Rishi Sunak’s coronavirus meal deal offer was taken up more than 10.5m times in its first week, according to the latest UK government figures.
Business that have signed up for the chancellor’s Eat Out to Help Out scheme, which is running throughout August, can claim up to £10 per person from the Treasury as part of an offer of half price eat-in food and non-alcoholic drinks from Monday to Wednesday.
The initiative is designed to give a financial boost to the hospitality sector, which is struggling to attract back customers with many people continuing to work from home or too fearful to go out, while social distancing measures have cut capacity.
The Treasury said that HM Revenue & Customs had received 10,540,394 claims under the scheme up to August 9. The average claim made by diners was £5, taking the total cost of the cut-price meals initiative so far to £50m.
Mr Sunak hailed the response from the public as “amazing”, adding: “Britons are eating out to help out in big numbers. And they aren’t just getting a great deal — they’re supporting the almost 2m people employed in this sector.”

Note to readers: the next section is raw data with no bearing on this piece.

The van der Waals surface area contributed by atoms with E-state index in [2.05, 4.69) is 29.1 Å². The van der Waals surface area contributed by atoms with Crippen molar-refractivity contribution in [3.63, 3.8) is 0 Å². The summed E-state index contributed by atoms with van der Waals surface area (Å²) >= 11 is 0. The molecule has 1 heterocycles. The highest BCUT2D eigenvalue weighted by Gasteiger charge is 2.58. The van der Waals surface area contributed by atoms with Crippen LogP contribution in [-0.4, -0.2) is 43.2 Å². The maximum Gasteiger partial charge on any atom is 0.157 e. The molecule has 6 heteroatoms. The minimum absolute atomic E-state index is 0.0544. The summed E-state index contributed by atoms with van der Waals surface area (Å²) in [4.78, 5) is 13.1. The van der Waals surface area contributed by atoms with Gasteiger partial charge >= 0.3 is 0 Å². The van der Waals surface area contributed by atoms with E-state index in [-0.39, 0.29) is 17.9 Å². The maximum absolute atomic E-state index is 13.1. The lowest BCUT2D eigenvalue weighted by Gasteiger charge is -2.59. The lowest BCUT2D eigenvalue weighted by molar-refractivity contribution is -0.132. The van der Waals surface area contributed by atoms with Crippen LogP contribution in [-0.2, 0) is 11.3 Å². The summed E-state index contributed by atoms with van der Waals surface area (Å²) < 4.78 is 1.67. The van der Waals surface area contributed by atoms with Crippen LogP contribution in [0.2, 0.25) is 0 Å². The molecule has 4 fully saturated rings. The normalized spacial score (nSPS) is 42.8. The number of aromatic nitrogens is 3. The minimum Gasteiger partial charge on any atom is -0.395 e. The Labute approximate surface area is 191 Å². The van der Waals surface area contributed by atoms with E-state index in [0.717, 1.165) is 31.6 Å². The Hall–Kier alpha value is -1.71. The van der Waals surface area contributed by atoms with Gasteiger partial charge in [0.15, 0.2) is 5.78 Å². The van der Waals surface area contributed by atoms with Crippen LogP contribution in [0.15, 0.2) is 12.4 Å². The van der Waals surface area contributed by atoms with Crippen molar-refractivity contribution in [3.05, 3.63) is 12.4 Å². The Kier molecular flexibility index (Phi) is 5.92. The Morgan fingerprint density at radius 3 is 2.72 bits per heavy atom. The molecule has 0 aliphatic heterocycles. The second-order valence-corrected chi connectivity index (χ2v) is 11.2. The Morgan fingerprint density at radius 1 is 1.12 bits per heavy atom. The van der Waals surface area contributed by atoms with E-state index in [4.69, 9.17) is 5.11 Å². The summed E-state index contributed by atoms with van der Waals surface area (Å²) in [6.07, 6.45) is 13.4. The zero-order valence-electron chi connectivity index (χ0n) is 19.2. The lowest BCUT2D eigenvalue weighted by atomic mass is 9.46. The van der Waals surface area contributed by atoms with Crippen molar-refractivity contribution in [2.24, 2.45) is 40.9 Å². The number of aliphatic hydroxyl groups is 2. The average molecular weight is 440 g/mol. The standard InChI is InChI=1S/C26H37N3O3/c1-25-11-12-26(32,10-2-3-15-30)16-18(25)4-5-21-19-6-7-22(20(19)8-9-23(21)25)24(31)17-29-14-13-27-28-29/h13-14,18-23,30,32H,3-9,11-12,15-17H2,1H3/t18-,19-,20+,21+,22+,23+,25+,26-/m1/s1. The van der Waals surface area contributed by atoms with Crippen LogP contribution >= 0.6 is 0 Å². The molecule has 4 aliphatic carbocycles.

With a large number of restaurants and pubs facing an uncertain future, there are still concerns the discount offer has merely pushed weekend customers to eat out earlier in the week.
According to the Centre for Retail Research, 1,467 restaurants and casual dining outlets have closed this year, leaving tens of thousands out of work.
Asked last week whether he was concerned about the potential for the scheme to shift dining patterns, leaving some restaurants largely empty on a Friday and Saturday, Mr Sunak described the scheme as “a novel initiative”. He said it was important to try different ways to coax people out of their homes into safe restaurants or workplaces.
Hugh Osmond, the entrepreneur who turned PizzaExpress into the first casual dining restaurant chain in the 1990s, warned last week that Eat Out to Help Out was a “good message” but “not a game-changer”.
He warned that if the government did not give more financial aid to the sector before it was due to pay rents in September — when some businesses could be more than six months in arrears — “you will be looking at the instant closure of a massive chunk of the hospitality industry”.